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How to copy large Postgres databases in seconds

You can copy a 1TB database in 1 second (literally) with Neon branching

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If you’re running Postgres in production, you’ll most likely be handling database copies not only as backups but also for creating development and testing environments that replicate production settings. Database copies also play a key role in preparing for migrations and upgrades, allowing for risk-free testing of changes. 

Copying large Postgres databases: your options (they’re not great)

Traditionally, copying Postgres databases, especially large ones, involves methods that can be both time-consuming and resource-intensive. These methods include:

  • Physical file copy. This involves copying the data directory of the database. While it can be fast for smaller databases, it becomes impractical for large databases due to the sheer volume of data and the downtime required to ensure data consistency.
  • Logical backup and restore. Tools like pg_dump and pg_restore allow for logical backups and restorations of databases, but for large datasets, this process takes a significant amount of time, leading to prolonged downtime or reduced performance during the operation. Once the database gets close to the TB range, this becomes an unfeasible method. 
  • Logical replication. Logical replication is a great method for some use cases, like change data capture or for migrating databases between different providers or regions with minimal downtime. But logical replication is more suited for continuous data syncing rather than quick copies.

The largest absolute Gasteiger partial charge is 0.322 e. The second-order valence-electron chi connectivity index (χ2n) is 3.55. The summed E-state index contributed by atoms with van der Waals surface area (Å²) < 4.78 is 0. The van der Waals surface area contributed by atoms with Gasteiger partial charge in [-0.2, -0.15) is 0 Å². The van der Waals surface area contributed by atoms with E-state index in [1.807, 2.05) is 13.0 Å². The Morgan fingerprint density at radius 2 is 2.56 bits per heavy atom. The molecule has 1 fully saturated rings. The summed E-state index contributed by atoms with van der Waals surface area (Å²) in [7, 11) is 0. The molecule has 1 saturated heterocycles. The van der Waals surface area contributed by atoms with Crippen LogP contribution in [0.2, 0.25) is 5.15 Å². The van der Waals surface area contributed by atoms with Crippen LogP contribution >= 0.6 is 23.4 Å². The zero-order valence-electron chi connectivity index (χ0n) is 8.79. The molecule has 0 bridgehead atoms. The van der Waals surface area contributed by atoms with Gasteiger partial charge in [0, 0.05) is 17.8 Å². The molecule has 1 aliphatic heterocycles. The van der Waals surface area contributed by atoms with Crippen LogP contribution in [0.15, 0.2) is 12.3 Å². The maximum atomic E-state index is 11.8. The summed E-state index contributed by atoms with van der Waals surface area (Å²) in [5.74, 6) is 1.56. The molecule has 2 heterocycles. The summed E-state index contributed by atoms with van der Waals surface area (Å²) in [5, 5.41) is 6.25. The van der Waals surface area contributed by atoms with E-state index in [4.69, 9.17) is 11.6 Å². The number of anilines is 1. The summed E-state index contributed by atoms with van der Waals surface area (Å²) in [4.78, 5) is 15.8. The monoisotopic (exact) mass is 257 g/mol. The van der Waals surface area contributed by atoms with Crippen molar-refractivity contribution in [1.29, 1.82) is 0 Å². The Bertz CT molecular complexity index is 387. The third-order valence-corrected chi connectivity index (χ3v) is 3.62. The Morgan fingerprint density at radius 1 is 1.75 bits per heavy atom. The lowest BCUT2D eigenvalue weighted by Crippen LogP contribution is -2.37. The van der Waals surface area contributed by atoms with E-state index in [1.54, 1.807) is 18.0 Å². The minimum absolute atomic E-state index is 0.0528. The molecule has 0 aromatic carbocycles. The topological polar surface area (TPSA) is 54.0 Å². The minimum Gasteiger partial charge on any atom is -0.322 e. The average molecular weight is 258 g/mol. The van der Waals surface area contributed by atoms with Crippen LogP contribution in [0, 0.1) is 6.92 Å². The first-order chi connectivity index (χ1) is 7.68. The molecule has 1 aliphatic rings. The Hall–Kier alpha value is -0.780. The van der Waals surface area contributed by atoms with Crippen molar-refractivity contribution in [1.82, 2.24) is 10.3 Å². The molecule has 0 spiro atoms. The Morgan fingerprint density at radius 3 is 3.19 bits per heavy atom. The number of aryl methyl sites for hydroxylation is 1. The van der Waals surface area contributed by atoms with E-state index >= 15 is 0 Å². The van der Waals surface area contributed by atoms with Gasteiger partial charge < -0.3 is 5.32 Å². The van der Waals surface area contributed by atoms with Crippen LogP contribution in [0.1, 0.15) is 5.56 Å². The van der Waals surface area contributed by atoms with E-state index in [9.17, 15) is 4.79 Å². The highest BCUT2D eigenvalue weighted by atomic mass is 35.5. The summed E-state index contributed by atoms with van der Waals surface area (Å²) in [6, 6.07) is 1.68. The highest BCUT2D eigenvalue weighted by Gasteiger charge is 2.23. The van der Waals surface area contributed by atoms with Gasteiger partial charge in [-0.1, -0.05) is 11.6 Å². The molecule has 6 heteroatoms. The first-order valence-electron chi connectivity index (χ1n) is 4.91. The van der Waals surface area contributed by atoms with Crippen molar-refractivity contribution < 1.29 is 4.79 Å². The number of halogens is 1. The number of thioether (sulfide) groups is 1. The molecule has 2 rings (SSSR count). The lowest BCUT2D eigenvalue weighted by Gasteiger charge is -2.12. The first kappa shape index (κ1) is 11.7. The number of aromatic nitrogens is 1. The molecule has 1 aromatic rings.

• Database forking. Some managed Postgres providers offer database forking, which allows users to create a fork (copy) of a full database instance. While forking can be less hands-on than manual copying methods, it typically involves copying the entire data set, making it a time-consuming process for large databases. Additionally, because you’re creating a full copy of the database instance, this often doubles the billing, as you end up paying for two full instances until the fork is no longer needed.

Database branching: a blazing-fast way to copy large Postgres databases 

Neon introduces an alternative to the previous methods: database branching. At its core, database branching utilizes the copy-on-write technique to create instant copies. Only when the secondary branch diverges from the primary does the system allocate additional storage.

This technique makes it immediate and resource-efficient to create Postgres copies, no matter how large the database.It  is also very affordable, since it optimizes storage utilization.  

Just as code branches allow developers to work on isolated versions of a codebase without affecting the main line of development, database branches enable the creation of separate database instances for testing, development, staging, point-in-time restores, and more.

See it in action

In this video, we show you how to copy a Postgres database over 1TB in size in just one second via branching:

For a database this large, using something like pg_dump/restore would be prohibitively slow and resource-intensive. Neon branching transforms this process entirely. By simply creating a new branch of the database with the Neon CLI, a copy is instantly available. This new branch is immediately usable with all the data and schema of the original database intact. 

The newly created branch allows for isolated changes without affecting the parent database. Developers can work with real data in development or preview environments, create isolated environments for each pull request, or run tests in short-lived branches. If no changes are made to a branched database, it needs no additional storage.

Try it yourself 

If you’re interested in exploring database branching, sign up to Neon. You can start experimenting with our free tier; once you’re ready to load a large dataset, request an Enterprise trial to gain full access to the platform for 30 days.